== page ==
Interfering Plasmons in Coupled Nanoresonators to Boost Light Localization and SERS.

Change log
Zheng, Xuezhi 
Demetriadou, Angela  ORCID logo
Martínez, Alejandro  ORCID logo

Plasmonic self-assembled nanocavities are ideal platforms for extreme light localization as they deliver mode volumes of <50 nm3. Here we show that high-order plasmonic modes within additional micrometer-scale resonators surrounding each nanocavity can boost light localization to intensity enhancements >105. Plasmon interference in these hybrid microresonator nanocavities produces surface-enhanced Raman scattering (SERS) signals many-fold larger than in the bare plasmonic constructs. These now allow remote access to molecules inside the ultrathin gaps, avoiding direct irradiation and thus preventing molecular damage. Combining subnanometer gaps with micrometer-scale resonators places a high computational demand on simulations, so a generalized boundary element method (BEM) solver is developed which requires 100-fold less computational resources to characterize these systems. Our results on extreme near-field enhancement open new potential for single-molecule photonic circuits, mid-infrared detectors, and remote spectroscopy.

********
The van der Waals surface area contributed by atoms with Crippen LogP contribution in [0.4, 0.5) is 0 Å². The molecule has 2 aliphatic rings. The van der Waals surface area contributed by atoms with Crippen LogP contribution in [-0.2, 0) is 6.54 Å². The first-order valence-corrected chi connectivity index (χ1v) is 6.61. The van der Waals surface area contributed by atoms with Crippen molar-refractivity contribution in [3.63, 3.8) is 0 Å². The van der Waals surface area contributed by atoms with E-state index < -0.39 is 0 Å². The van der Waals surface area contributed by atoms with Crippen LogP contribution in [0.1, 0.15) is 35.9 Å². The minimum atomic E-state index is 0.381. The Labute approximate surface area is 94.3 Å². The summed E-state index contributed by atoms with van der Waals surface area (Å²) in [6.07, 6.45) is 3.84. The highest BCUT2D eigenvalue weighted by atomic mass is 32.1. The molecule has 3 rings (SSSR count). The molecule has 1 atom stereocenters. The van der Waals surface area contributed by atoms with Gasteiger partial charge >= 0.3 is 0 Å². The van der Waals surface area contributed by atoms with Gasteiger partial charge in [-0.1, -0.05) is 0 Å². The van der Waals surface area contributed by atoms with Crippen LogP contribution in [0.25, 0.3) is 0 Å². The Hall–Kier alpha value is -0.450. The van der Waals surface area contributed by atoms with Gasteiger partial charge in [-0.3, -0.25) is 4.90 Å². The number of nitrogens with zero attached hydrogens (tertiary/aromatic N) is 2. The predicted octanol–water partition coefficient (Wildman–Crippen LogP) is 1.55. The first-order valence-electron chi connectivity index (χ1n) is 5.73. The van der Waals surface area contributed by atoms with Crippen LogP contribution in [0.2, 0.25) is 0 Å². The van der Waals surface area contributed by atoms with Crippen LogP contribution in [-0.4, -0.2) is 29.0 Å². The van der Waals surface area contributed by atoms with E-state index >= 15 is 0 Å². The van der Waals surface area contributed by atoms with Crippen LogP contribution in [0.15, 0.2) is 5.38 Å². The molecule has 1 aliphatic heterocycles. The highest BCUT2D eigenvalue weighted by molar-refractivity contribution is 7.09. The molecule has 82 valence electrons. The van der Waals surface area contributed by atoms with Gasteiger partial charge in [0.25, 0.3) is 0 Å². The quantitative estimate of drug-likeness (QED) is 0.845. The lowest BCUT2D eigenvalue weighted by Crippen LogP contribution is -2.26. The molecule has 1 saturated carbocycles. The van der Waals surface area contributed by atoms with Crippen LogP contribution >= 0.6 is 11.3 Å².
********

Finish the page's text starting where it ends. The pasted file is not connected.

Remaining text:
Nanocavity, SERS, field enhancement, nano-optics, near-field, plasmon interference, remote excitation
Journal Title
Nano Lett
Conference Name
Journal ISSN
Volume Title
American Chemical Society (ACS)
All rights reserved
Engineering and Physical Sciences Research Council (EP/L015978/1)
Engineering and Physical Sciences Research Council (EP/L027151/1)
Engineering and Physical Sciences Research Council (EP/S022953/1)
Engineering and Physical Sciences Research Council (EP/P029426/1)
Engineering and Physical Sciences Research Council (EP/R020965/1)
European Commission Horizon 2020 (H2020) Future and Emerging Technologies (FET) (829067)
European Commission Horizon 2020 (H2020) Research Infrastructures (RI) (861950)
European Commission Horizon 2020 (H2020) ERC (883703)
Engineering and Physical Sciences Research Council (EP/G060649/1)
We acknowledge support from European Research Council (ERC) under Horizon 2020 research and innovation programme THOR (Grant Agreement No. 829067), POSEIDON (Grant Agreement No. 861950) and PICOFORCE (Grant Agreement No. 883703). We acknowledge funding from the EPSRC (Cambridge NanoDTC EP/ L015978/1, EP/L027151/1, EP/S022953/1, EP/P029426/1, and EP/R020965/1). R.C. acknowledges support from Trinity College, University of Cambridge. A.D. acknowledges support from the Royal Society University Research Fellowship URF/R1/180097 and Royal Society Research Fellows Enhancement Award RGF/EA/181038.
Is supplemented by: